Saturday, September 20, 2014

Do Your Employees Understand the Value of Time?

The other day, I was discussing a project with someone and making recommendations on how it
could be executed more efficiently to save time and money. Following my recommendations, the other party replied “We’re salaried. We are getting paid to be here [at work]. So, it doesn't matter how we get to the end result because the [salary] costs are the same either way.” I just stared that the person in disbelief for what seemed like forever and all that could come out of my mouth was “are you serious?”

Over the years, I have seen so many examples of inefficiency, disorganization, and lack of communication resulting in wasted time and duplicated effort. But, before this I never understood why it happened. This was the first time anyone has so blatantly explained their view of how business costs apply to the individual contributor’s time and effort. So, I thought it may be valuable to explain my views on the value of time.  

First, just about everything in business should be seen as a project. That may not seem obvious. You may think that a project should have a defined start and end date and many business operations seem perpetual. For example, sales operations are perpetual, right? You keep selling – there is no start or end date, right? Wrong. For the individual sales rep, the start date begins when you engage the prospect and ends when you close the deal. A new project (customer retention and or up-selling) begins when that prospect becomes a customer and ends when the customer stops using your product/service. The same project thinking holds true for the overall company sales operations in that each month or quarter or year (depending on your goals) is a project. Now, your turn. Think about any operation in your organization and find where the project begins and ends. Everything is a project.

The beauty of project-ifying (I think I made that word up) operations is that you can now begin to think in terms of project management and I love project management methodology. In project management tasks are associated with defined times, budget, and goals. For example, task A is expected to require 8 hours of an employee’s time and produce X result. 8 hours times the employee’s hourly rate (for salaried employees: annual salary times 20% for employment costs and benefits - divided by 52 weeks in a year - divided by 40 hours in a week) is the cost of the task.  So, for an employee making $25 per hour, an 8 hour task costs $200. What if that task could be completed in 2.5 hours if it was done more efficiently? That would save you $137.50. What if the task could be outsourced for half the cost without losing quality? Or, what if the task could be eliminated entirely?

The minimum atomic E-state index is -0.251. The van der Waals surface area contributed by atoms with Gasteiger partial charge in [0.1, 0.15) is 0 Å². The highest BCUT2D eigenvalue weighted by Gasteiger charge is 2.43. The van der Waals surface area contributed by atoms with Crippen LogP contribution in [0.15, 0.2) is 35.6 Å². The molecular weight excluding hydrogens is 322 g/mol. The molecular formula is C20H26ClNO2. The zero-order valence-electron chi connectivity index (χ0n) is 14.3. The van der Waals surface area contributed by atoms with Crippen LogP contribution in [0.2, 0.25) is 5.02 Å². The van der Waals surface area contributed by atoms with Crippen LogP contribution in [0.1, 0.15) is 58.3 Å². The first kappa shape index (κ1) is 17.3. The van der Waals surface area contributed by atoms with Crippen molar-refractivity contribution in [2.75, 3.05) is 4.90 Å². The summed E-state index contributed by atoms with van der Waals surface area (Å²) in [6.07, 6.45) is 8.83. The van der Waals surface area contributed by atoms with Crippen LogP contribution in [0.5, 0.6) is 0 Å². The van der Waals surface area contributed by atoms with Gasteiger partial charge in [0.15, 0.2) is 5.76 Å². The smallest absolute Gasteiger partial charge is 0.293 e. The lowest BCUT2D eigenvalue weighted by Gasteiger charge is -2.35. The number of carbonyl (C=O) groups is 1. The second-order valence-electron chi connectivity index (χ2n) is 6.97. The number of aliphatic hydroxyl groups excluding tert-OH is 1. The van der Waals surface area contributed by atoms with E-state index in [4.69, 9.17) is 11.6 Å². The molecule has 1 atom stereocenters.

Beyond the costs, project-ifying operations forces goals and results measurement. In the text above, 8 hours of work was expected to result in X. Did it achieve the desired result? What is the return on investment of the task when one compares the result to the cost?

Now, understand that I am not proposing that you create detailed project plans for every minute detail of operations. This is just a good way to think about operations, efficiency, and how costs apply to individual contributor’s efforts. Still, you may not be sold. The employee is still a full time employee and thereby still going to be paid regardless. Same costs, right? Wrong!

Now, think about opportunity cost. When an employee is working on task or project A – they are not dedicating time to task or project B thereby the employee may be wasting the company’s money if either task/project is not efficient, necessary, or has a poor ROI.  

I think that every employee needs to understand this concept. It is not acceptable for an individual contributor to be ignorant of the fact that their time directly impacts the bottom line. The best thing a manager can do to teach employees this lesson and improve productivity is to provide formal project management training as the relationship between tasks and budget is a main focus of project management.


In addition to understanding the relationship between tasks and budget, project management also helps employees to think, plan, and work more efficiently as they are forced to break larger projects down to the task level rather than jumping in head first. Once a project is broken down into tasks, the employee can see the steps required to accomplish the project more clearly and it becomes possible to reorganize disparate tasks in a more logical or efficient order, identify duplicated efforts, and eliminate unnecessary steps. 

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